During the first full day of his 11th mission to the country, U.N. human rights envoy Surya Subedi met with Labor Minister Ith Sam Heng to discuss the pressing issues facing Cambodia’s labor force.
According to Labor Ministry spokesman Heng Suor, Mr. Subedi brought four points to the table during the meeting.
“They talked about Cambodian workers being sent back from Thailand,” he said. “Mr. Subedi also wanted to know the progress of the draft union law, because it seems to affect the freedom of the unions.
“He wanted to know about the minimum wage and also wanted to discuss reports he had received about people who joined strikes and union leaders arrested in January not being able to return to work,” Mr. Suor said.
In response, Mr. Sam Heng—who went to Poipet over the weekend to assess the situation of migrant workers—told Mr. Subedi that the authorities are confronting the issue of returning migrant workers on two fronts: through diplomatic channels with Thailand and by providing immediate care on the ground.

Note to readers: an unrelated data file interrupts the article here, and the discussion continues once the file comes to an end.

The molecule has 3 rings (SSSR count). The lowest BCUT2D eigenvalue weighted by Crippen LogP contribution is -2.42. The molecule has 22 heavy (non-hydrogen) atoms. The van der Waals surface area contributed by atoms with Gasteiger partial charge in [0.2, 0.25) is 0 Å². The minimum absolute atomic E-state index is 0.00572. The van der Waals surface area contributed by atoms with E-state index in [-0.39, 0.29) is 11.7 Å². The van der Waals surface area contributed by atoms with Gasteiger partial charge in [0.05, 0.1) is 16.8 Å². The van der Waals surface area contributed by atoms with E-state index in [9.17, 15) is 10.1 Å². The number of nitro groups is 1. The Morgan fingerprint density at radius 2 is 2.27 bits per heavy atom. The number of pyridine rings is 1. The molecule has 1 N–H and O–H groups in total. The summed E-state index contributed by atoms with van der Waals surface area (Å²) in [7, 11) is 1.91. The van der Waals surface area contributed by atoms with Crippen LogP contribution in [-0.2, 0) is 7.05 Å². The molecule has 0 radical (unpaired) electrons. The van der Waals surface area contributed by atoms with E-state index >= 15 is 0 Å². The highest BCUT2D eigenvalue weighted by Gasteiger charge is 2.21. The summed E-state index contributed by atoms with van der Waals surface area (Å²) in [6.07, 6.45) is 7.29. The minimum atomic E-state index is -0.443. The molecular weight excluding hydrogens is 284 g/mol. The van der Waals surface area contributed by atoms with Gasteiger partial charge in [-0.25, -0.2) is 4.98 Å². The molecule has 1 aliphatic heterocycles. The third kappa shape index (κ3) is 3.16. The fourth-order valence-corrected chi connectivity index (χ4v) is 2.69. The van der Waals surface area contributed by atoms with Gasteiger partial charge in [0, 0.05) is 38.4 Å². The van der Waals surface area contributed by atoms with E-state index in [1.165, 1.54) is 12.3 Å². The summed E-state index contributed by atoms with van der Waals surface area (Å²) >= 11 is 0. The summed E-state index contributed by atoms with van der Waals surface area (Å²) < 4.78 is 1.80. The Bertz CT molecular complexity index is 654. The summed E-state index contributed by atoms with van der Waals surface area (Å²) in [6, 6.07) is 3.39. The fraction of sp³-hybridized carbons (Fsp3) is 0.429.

Regarding the draft Trade Union Law, which the U.N.’s labor body has said would be a step backward for workers rights in the country in its current form, Mr. Sam Heng reportedly said it was too early to talk about it.
A new process for setting the minimum wage in the garment sector was discussed during a meeting at the Labor Ministry on Monday, Mr. Sam Heng noted during the meeting. The minister also told Mr. Subedi that the ministry would ensure factories were complying with the Labor Law in their hiring and firing of workers, according to Mr. Suor.
Mr. Subedi on Monday also assured homeless villagers from the Borei Keila community, who had gathered outside the Office of the U.N. High Commissioner for Human Rights (OHCHR), that he had not forgotten about their calls for resolution in their land dispute.
“I will do again what I can to address the problem that you are facing at the moment,” he said.
(Additional reporting by Lauren Crothers and Khuon Narim)